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molybdenum powders

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Published: 30 September 2015
Fig. 7 Compaction of 99.9% pure molybdenum powder having FSSS = 4.5 μm. Source: Ref 4 More
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Published: 15 June 2020
Fig. 1 Spherical morphology of (a) molybdenum and (b) tungsten powders used for additive manufacturing via selective laser melting More
Series: ASM Handbook
Volume: 7
Publisher: ASM International
Published: 30 September 2015
DOI: 10.31399/asm.hb.v07.a0006124
EISBN: 978-1-62708-175-7
... Abstract This article discusses the pressing and sintering of various refractory metal powders for the production of intermediate products as well as special cases of finished products. The metal powders considered include tungsten, molybdenum, tantalum, niobium and their alloys, as well...
Series: ASM Handbook
Volume: 7
Publisher: ASM International
Published: 30 September 2015
DOI: 10.31399/asm.hb.v07.a0006121
EISBN: 978-1-62708-175-7
.... The effects of processing conditions on the physical and chemical properties of tungsten, molybdenum, tantalum, niobium, and rhenium powders are reviewed. chemical properties molybdenum powders niobium powders physical properties powder production refractory metal powders rhenium powders tantalum...
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Published: 30 September 2015
Fig. 8 Fractional sintered density of molybdenum compacts as a function of fractional green density. The powder used was a 99.9% pure molybdenum powder with FSSS = 4.6 μm. Compaction pressures ranged from 100 to 500 MPa (14,500 to 72,500 psi). Source: Ref 4 More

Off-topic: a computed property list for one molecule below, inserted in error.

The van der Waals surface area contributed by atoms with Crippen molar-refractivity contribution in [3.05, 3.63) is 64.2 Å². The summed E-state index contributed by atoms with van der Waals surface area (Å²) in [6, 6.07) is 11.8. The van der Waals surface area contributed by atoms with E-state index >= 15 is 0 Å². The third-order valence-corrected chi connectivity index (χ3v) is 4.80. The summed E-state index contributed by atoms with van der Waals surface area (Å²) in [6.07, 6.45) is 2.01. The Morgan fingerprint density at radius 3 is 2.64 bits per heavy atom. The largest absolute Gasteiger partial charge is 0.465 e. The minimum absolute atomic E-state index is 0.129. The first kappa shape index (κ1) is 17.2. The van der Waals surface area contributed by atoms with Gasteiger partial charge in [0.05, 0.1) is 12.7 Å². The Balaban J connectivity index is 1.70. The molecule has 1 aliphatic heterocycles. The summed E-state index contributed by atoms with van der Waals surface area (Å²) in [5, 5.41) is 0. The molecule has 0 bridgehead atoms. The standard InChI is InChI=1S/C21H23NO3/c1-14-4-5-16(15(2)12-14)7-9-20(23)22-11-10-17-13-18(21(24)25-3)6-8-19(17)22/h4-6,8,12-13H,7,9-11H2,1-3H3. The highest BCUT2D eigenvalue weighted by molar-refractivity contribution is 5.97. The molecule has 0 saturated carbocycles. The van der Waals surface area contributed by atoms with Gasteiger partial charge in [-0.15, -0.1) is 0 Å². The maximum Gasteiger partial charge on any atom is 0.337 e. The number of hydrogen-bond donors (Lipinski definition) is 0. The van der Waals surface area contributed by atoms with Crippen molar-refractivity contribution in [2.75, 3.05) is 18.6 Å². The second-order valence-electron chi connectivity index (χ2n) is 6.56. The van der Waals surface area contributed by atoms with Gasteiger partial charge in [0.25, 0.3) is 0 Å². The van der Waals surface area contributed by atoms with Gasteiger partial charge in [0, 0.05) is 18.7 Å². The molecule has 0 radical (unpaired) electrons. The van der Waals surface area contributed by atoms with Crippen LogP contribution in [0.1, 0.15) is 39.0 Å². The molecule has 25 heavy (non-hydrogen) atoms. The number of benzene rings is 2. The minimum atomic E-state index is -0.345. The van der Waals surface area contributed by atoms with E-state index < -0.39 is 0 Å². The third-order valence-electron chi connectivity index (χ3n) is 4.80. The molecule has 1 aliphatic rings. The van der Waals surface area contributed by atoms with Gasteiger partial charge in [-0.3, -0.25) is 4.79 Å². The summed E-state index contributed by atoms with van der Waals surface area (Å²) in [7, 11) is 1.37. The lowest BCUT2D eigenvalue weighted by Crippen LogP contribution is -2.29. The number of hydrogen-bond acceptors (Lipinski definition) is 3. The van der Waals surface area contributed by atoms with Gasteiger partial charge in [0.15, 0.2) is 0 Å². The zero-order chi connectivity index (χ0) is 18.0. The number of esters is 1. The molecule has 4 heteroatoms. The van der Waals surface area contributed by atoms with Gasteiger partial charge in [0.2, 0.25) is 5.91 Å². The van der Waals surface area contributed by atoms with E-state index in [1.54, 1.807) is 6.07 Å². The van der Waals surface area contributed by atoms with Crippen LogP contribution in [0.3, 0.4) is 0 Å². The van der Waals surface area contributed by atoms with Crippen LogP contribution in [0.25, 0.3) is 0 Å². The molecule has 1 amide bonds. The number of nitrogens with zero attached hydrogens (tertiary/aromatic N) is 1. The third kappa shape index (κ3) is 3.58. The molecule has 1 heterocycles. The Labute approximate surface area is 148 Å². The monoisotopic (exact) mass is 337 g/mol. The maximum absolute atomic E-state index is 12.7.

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Published: 15 December 2019
Fig. 12 Scanning electron microscope images of common metal powders and additives used for manufacturing powdered metal components. (a) Ethylene bis stearamide wax lubricant. (b) Molybdenum powder. (c) Nickel powder. (d) Graphite powder. (e) Copper powder. (f) Atomized iron powder More
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Published: 30 June 2023
Fig. 14 Case study showing cobalt-chrome-molybdenum (CCM) (ASTM F75) powder degradation following reuse in an EOS M280 system, including shift for 10× reused powder to higher particle size distribution (PSD) and particles that are visibly oxidized (black color) for 10× and 30× reused powder More
Image
Published: 30 September 2015
Fig. 4 Scanning electron micrographs of (a) standard and (b) fine grades of molybdenum powder More
Series: ASM Handbook
Volume: 7
Publisher: ASM International
Published: 30 September 2015
DOI: 10.31399/asm.hb.v07.a0006123
EISBN: 978-1-62708-175-7
... Abstract This article focuses on the selection, properties, and applications of powder metallurgy refractory metals and their alloys, including tungsten, molybdenum, tantalum, niobium, and rhenium. molybdenum niobium powder metallurgy refractory metals rhenium tantalum tungsten...
Series: ASM Handbook
Volume: 24
Publisher: ASM International
Published: 15 June 2020
DOI: 10.31399/asm.hb.v24.a0006583
EISBN: 978-1-62708-290-7
... Abstract Tungsten, molybdenum, and cemented carbide parts can be produced using several additive manufacturing technologies. This article classifies the most relevant technologies into two groups based on the raw materials used: powder-bed methods, such as selective laser melting, electron beam...
Series: ASM Handbook
Volume: 7
Publisher: ASM International
Published: 30 September 2015
DOI: 10.31399/asm.hb.v07.a0006087
EISBN: 978-1-62708-175-7
..., copper, tungsten, and molybdenum powders from their respective oxides are well-established commercial processes. Detailed process descriptions for these oxide-reduced powders can be found in the articles “Production of Powder Metallurgy Carbon and Low-Alloy Steels” , “Production of Copper Powders...